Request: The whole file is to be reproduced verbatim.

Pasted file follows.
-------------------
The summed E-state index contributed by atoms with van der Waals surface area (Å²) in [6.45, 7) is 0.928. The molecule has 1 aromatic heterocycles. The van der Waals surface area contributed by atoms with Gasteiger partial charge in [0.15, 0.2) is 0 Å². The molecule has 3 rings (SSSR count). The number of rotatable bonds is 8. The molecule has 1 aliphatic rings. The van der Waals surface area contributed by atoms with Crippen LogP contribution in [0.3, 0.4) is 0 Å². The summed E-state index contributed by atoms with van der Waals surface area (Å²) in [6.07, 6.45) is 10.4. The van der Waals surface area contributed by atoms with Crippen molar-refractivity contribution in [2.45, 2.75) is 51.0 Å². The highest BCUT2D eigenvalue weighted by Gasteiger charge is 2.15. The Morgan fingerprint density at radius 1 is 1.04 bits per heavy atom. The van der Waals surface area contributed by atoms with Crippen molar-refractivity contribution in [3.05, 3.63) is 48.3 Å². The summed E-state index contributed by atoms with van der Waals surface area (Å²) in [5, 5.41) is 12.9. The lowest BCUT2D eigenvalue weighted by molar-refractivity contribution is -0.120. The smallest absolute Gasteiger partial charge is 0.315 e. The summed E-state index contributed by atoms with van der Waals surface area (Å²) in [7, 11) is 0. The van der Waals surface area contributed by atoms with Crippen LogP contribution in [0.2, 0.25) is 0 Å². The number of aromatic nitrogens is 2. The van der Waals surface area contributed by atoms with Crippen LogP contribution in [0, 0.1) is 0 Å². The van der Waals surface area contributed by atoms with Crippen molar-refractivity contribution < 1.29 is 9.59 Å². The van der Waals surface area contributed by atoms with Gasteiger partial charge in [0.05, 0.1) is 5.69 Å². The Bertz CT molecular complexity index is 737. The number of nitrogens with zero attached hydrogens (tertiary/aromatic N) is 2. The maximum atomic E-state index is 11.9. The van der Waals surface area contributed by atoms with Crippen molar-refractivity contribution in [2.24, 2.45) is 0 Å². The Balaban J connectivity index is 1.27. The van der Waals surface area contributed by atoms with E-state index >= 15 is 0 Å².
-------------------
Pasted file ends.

The summed E-state index contributed by atoms with van der Waals surface area (Å²) in [6.45, 7) is 0.928. The molecule has 1 aromatic heterocycles. The van der Waals surface area contributed by atoms with Gasteiger partial charge in [0.15, 0.2) is 0 Å². The molecule has 3 rings (SSSR count). The number of rotatable bonds is 8. The molecule has 1 aliphatic rings. The van der Waals surface area contributed by atoms with Crippen LogP contribution in [0.3, 0.4) is 0 Å². The summed E-state index contributed by atoms with van der Waals surface area (Å²) in [6.07, 6.45) is 10.4. The van der Waals surface area contributed by atoms with Crippen molar-refractivity contribution in [2.45, 2.75) is 51.0 Å². The highest BCUT2D eigenvalue weighted by Gasteiger charge is 2.15. The Morgan fingerprint density at radius 1 is 1.04 bits per heavy atom. The van der Waals surface area contributed by atoms with Crippen molar-refractivity contribution in [3.05, 3.63) is 48.3 Å². The summed E-state index contributed by atoms with van der Waals surface area (Å²) in [5, 5.41) is 12.9. The lowest BCUT2D eigenvalue weighted by molar-refractivity contribution is -0.120. The smallest absolute Gasteiger partial charge is 0.315 e. The summed E-state index contributed by atoms with van der Waals surface area (Å²) in [7, 11) is 0. The van der Waals surface area contributed by atoms with Crippen LogP contribution in [0.2, 0.25) is 0 Å². The number of aromatic nitrogens is 2. The van der Waals surface area contributed by atoms with Crippen LogP contribution in [0, 0.1) is 0 Å². The van der Waals surface area contributed by atoms with Crippen molar-refractivity contribution < 1.29 is 9.59 Å². The van der Waals surface area contributed by atoms with Gasteiger partial charge in [0.05, 0.1) is 5.69 Å². The Bertz CT molecular complexity index is 737. The number of nitrogens with zero attached hydrogens (tertiary/aromatic N) is 2. The maximum atomic E-state index is 11.9. The van der Waals surface area contributed by atoms with Crippen molar-refractivity contribution in [2.24, 2.45) is 0 Å². The Balaban J connectivity index is 1.27. The van der Waals surface area contributed by atoms with E-state index >= 15 is 0 Å².